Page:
MANILA, Philippines – The Philippines’ dream to become the region’s business process outsourcing (BPO) hub may soon become a reality with the coming onstream of a $250-million new international submarine cable network that promises to provide faster and more resilient connectivity to the world.
The 6,700-kilometer, 3.2 terabit per second Tata Global Network-Intra Asia (TGN-IA) cable system offers the first and only direct route between Singapore and Japan as well as Asia’s lowest latency at 63ms. It connects not only Singapore, Hong Kong, and Japan but Vietnam and the Philippines as well and offers a unique design by bypassing earthquake zones around Taiwan.
Globe Telecom has invested $90 million in the project, mainly for the infrastructure that will connect the cable system to the Philippines, the landing station, the domestic backhaul transmission network, as well as a portion of the capacity which Globe will use not only for its own needs but for sale to its business customers, some of which are telecommunications companies.
Globe business and carrier services head Gil B. Genio said their decision to invest in this cable system is brought about by three imperatives. First is the reality that broadband penetration in the country remains low but on the upswing, with only two million of the 20 million Philippine households having broadband connection. Globe as of end-2008 had 256,000 broadband subscribers, which they expect to double this year.
Second, the offshoring and outsourcing industry, both voice and non-voice, continues to grow and require significantly higher and more diverse bandwidth. Third, broadband capacity in the country remains constrained and concentrated in one part of the Philippines, with the need to diversify into the northeastern part.
While cumulative investment in capacity since the 90s has been growing at a rate of 20 to 30 percent per annum, Genio pointed out that demand for bandwidth has been rising at a faster rate of 50 percent year on year.
He also revealed that with the cellular penetration rate now at over 70 percent, telecommunications companies are on the lookout for additional sources of revenue and that one potential lies in the fact that the Philippines still has a low broadband penetration rate.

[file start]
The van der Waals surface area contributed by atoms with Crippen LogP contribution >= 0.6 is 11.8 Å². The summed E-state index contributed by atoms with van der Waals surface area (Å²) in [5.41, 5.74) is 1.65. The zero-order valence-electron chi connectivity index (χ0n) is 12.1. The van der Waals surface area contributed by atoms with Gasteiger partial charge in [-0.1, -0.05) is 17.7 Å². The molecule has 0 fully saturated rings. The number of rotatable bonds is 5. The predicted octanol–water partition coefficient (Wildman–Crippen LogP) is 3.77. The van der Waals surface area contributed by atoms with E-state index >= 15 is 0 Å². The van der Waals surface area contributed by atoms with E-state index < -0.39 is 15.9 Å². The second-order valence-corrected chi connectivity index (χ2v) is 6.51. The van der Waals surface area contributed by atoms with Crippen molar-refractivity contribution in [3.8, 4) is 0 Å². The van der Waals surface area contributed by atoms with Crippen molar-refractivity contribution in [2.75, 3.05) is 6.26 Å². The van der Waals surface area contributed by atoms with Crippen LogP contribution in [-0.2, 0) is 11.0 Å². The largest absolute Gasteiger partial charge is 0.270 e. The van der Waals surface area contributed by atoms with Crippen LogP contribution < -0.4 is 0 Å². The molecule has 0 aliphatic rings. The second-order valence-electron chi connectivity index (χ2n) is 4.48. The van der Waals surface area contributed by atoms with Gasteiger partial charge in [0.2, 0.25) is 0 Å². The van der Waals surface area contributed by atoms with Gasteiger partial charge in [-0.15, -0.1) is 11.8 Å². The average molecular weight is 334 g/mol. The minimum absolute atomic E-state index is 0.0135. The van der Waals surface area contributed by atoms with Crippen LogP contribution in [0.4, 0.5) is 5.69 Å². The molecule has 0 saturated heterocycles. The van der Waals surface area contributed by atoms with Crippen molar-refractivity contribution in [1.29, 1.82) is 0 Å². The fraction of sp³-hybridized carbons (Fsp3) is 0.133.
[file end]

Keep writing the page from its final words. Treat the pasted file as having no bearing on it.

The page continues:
The Philippines-Japan segment of the TGN-IA, the fourth cable landing station in the country, was completed in December 2008. It is now ready for service to provide an alternative access around Asia and a more direct route to the US offering better connections.
Globe said that this cable system when combined with Tata Global networks TIC and Pacific Cable Systems, will complete Tata Communications’ multi-terabit capability from India to Asia and onward to the US.
Globe’s investment in this submarine cable system enables the Philippines to be directly linked to Singapore, Hong Kong, Japan and Vietnam with onward connectivity to Guam and to the US mainland.
The TGN-IA cable system provides added redundancy as it is in a separate location far from all existing international cable landing stations currently in Southern Luzon, and is designed to stay away from the seismic area in Taiwan out of the Ring of Fire.
Globe chose to land the cable system in Ballesteros, Cagayan which is geographically far from the previous international cable landing stations in Batangas and Cavite. This geographical diversity protects the Philippines from the active seismic areas responsible for the Taiwan earthquake of December 2006 that cut all cables that serve much of Asia.
Genio said their investment in the system and associated support facilities has significantly increased capacity and added diversity for the country’s international connectivity. “Broadband customers, businesses big and small, and most especially the offshoring and outsourcing industry, will certainly benefit from this investment,” he noted.
He added that with this cable system now carrying traffic and serving customers, they move closer to achieving their vision of having the best connected network in the country.–Mary Ann LL. Reyes, Philippine Star